Vivian Gornick on James Wood
New York City
William Deresiewicz’s attack on James Wood strikes the common reader–inclined neither to anoint nor denounce–as extraordinary, so extreme is the avalanche of accusatory prose that is being leveled at a critic of comparable age, education and ability ["How Wood Works," Dec. 8, 2008; "Letters," Jan. 5]. I happen to agree with Deresiewicz on every point he makes about Wood’s criticism: it is narrowly aesthetic; it does worship at the wrong literary altar; and increasingly it sounds as though it is coming from a world other than the one the rest of us are squirming around in (herein lies its true weakness: that the work is not grounded in the emotional undercurrents of its own moment). Yet James Wood, champion of the now painfully inadequate realist novel, is indeed the most celebrated critic of this decade as well as the one before. Instead of writing thoughtfully about this singular development, Deresiewicz goes on the warpath, confusing symptom with cause so badly that by the end of the piece his subject begins to seem an innocent bystander.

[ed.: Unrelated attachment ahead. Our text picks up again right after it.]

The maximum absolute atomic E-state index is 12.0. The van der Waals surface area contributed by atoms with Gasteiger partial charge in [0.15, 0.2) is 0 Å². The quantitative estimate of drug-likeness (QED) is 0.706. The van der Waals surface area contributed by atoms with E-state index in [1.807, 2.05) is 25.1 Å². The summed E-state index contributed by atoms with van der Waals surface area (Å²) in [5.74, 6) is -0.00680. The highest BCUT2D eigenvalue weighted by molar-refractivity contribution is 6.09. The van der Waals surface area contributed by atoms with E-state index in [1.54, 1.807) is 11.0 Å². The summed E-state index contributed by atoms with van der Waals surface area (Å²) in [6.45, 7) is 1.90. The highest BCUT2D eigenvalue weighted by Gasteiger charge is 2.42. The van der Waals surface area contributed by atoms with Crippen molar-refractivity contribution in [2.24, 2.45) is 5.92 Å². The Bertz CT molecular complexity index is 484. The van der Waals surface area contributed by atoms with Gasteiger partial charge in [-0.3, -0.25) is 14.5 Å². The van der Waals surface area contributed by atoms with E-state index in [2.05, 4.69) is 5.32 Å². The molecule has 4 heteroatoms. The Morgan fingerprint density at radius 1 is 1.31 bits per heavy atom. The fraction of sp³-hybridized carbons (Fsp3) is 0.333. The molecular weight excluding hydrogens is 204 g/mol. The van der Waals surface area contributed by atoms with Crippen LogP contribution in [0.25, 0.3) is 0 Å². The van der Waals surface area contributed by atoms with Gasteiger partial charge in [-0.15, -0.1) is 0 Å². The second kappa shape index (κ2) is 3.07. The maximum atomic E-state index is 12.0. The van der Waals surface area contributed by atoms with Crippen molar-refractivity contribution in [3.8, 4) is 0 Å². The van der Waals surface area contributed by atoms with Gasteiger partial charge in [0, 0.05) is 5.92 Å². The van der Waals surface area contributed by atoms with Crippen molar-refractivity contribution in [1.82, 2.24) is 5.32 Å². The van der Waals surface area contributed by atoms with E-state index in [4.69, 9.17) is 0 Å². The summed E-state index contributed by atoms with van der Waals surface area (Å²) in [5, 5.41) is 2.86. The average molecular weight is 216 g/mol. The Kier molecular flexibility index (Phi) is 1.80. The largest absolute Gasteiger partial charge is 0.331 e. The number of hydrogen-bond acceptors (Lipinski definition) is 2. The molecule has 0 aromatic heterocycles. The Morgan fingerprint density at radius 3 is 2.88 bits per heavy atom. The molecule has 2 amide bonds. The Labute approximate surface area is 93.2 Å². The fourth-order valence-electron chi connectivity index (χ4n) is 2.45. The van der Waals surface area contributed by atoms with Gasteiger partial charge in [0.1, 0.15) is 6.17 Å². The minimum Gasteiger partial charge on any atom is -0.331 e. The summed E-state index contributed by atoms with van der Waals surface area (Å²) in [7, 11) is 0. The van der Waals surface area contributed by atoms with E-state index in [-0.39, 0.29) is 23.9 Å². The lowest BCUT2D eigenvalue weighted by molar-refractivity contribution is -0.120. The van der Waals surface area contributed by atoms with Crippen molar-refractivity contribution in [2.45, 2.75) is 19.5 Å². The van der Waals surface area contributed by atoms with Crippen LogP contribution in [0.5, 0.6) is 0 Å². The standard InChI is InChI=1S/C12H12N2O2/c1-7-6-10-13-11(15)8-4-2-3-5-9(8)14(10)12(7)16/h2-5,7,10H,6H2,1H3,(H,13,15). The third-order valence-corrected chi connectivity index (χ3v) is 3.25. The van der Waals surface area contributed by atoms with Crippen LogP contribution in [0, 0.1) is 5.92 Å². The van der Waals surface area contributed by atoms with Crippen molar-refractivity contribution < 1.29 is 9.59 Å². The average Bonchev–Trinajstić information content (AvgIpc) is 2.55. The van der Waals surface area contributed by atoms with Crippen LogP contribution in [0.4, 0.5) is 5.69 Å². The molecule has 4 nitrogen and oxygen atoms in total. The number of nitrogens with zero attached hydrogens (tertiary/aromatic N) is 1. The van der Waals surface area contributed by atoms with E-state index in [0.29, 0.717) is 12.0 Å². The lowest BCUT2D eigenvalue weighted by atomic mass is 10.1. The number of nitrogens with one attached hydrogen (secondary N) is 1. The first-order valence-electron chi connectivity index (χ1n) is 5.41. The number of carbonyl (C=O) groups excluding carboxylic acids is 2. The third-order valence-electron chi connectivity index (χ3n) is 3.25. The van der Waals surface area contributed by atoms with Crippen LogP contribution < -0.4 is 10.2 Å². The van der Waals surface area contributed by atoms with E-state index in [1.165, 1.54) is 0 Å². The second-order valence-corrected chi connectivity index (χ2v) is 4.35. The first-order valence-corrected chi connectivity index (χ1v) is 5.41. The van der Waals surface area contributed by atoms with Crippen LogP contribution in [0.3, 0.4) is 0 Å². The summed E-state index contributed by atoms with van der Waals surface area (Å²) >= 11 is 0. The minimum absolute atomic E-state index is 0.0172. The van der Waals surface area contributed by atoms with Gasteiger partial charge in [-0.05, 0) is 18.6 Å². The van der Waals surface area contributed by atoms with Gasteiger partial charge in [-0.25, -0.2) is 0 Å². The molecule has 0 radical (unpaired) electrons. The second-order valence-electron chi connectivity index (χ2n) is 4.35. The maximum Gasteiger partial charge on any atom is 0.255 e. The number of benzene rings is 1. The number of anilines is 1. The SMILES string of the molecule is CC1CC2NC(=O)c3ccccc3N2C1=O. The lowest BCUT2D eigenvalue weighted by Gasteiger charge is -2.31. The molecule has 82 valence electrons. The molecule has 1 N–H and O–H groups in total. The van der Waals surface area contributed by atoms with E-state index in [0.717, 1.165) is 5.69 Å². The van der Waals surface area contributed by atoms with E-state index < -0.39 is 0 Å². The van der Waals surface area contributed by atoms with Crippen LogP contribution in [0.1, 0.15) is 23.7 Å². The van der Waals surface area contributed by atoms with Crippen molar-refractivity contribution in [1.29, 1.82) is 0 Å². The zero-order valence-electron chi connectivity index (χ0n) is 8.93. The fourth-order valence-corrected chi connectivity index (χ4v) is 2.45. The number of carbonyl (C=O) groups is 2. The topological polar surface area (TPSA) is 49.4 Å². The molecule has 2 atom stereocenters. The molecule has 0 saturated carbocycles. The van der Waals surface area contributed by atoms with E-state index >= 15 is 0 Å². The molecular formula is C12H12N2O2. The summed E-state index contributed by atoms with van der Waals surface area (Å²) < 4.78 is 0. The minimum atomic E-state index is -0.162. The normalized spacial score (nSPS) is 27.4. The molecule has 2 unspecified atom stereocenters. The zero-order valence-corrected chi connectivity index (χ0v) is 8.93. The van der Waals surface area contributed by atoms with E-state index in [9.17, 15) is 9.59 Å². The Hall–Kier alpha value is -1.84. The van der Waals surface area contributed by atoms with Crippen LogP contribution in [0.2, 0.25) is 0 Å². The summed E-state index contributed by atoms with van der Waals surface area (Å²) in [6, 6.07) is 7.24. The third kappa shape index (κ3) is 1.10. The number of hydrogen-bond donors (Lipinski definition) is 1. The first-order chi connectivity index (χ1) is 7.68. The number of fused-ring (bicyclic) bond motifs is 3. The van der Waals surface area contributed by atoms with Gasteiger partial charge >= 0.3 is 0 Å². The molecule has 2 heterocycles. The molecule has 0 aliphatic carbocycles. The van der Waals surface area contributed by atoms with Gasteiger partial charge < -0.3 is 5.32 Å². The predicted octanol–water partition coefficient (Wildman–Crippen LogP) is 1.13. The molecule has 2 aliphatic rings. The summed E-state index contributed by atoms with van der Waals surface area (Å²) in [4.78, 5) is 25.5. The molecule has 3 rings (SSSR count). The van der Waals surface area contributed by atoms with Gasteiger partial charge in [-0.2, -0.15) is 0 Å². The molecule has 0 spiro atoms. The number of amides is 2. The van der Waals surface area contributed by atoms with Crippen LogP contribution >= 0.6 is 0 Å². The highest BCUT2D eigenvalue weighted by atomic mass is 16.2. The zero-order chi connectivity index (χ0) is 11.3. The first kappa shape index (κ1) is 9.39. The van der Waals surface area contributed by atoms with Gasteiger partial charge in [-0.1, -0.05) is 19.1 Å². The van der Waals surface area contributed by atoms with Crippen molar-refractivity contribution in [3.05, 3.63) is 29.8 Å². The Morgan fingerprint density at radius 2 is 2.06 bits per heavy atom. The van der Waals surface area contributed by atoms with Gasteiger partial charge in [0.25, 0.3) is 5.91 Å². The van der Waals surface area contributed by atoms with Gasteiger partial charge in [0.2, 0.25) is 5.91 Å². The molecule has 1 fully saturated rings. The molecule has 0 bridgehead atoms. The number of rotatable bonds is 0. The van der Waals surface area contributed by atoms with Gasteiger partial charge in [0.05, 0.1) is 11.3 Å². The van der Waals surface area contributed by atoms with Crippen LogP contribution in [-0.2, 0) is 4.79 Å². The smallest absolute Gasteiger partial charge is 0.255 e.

Wood is charged with being an unhappily lapsed Christian who displaces onto novel-writing an inappropriate demand for moral (i.e., spiritual) accountability; at the same time, Deresiewicz praises the famous New York critics of some generations past for regarding literature in relation to politics and society. Yet Lionel Trilling was every bit as much a sermonizer as is Wood, declaring repeatedly that the novel had the sacred duty to serve the idea of the moral imagination because it alone could save us from ourselves. In fact, Wood and Trilling are almost exactly the same kind of conservative critic, the major difference between them being that Trilling had the edge because he was writing in a time when literary culture flourished: women and men read widely if not deeply–The Liberal Imagination sold a remarkable 70,000 copies when it was published in 1950–and looked happily to elegant criticism to cast light on the way they were living their lives. There were, however, even then, readers who looked upon Trilling as an aesthete and a moralizer and did not at all love his take on world, self or literature; for them, he never spoke persuasively to what Wallace Stevens called "this iron solitude"–the penetrating psychological truths behind modernist despair. No matter. Trilling’s convictions were the middlebrow convictions of his time–and he linked them brilliantly to novel-reading.